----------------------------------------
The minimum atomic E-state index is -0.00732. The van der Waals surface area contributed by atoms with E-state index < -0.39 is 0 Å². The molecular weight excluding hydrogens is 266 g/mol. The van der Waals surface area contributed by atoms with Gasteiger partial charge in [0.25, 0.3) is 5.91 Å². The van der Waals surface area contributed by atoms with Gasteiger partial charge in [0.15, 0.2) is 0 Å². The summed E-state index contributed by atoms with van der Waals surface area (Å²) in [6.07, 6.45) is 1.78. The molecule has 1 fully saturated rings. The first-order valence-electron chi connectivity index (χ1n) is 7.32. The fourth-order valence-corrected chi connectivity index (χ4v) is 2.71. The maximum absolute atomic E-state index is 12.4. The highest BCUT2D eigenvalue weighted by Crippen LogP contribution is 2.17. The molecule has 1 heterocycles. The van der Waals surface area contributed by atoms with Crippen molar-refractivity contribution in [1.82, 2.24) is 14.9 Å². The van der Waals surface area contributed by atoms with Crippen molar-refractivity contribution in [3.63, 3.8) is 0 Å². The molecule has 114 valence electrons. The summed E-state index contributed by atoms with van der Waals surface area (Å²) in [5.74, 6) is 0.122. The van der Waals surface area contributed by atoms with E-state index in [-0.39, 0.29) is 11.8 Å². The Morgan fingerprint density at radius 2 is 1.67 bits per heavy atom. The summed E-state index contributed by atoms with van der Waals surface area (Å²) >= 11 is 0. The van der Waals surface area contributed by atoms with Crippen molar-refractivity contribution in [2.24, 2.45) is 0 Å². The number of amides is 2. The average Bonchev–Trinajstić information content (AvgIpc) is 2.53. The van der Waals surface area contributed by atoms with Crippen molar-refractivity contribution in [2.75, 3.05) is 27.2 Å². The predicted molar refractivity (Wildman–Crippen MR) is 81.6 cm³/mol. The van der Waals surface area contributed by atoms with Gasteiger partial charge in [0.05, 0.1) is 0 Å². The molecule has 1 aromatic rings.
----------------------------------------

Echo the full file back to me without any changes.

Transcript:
The minimum atomic E-state index is -0.00732. The van der Waals surface area contributed by atoms with E-state index < -0.39 is 0 Å². The molecular weight excluding hydrogens is 266 g/mol. The van der Waals surface area contributed by atoms with Gasteiger partial charge in [0.25, 0.3) is 5.91 Å². The van der Waals surface area contributed by atoms with Gasteiger partial charge in [0.15, 0.2) is 0 Å². The summed E-state index contributed by atoms with van der Waals surface area (Å²) in [6.07, 6.45) is 1.78. The molecule has 1 fully saturated rings. The first-order valence-electron chi connectivity index (χ1n) is 7.32. The fourth-order valence-corrected chi connectivity index (χ4v) is 2.71. The maximum absolute atomic E-state index is 12.4. The highest BCUT2D eigenvalue weighted by Crippen LogP contribution is 2.17. The molecule has 1 heterocycles. The van der Waals surface area contributed by atoms with Crippen molar-refractivity contribution in [1.82, 2.24) is 14.9 Å². The van der Waals surface area contributed by atoms with Crippen molar-refractivity contribution in [3.63, 3.8) is 0 Å². The molecule has 114 valence electrons. The summed E-state index contributed by atoms with van der Waals surface area (Å²) in [5.74, 6) is 0.122. The van der Waals surface area contributed by atoms with E-state index in [-0.39, 0.29) is 11.8 Å². The Morgan fingerprint density at radius 2 is 1.67 bits per heavy atom. The summed E-state index contributed by atoms with van der Waals surface area (Å²) >= 11 is 0. The van der Waals surface area contributed by atoms with Crippen molar-refractivity contribution in [2.24, 2.45) is 0 Å². The number of amides is 2. The average Bonchev–Trinajstić information content (AvgIpc) is 2.53. The van der Waals surface area contributed by atoms with Crippen molar-refractivity contribution in [2.75, 3.05) is 27.2 Å². The predicted molar refractivity (Wildman–Crippen MR) is 81.6 cm³/mol. The van der Waals surface area contributed by atoms with Gasteiger partial charge in [0.05, 0.1) is 0 Å². The molecule has 1 aromatic rings.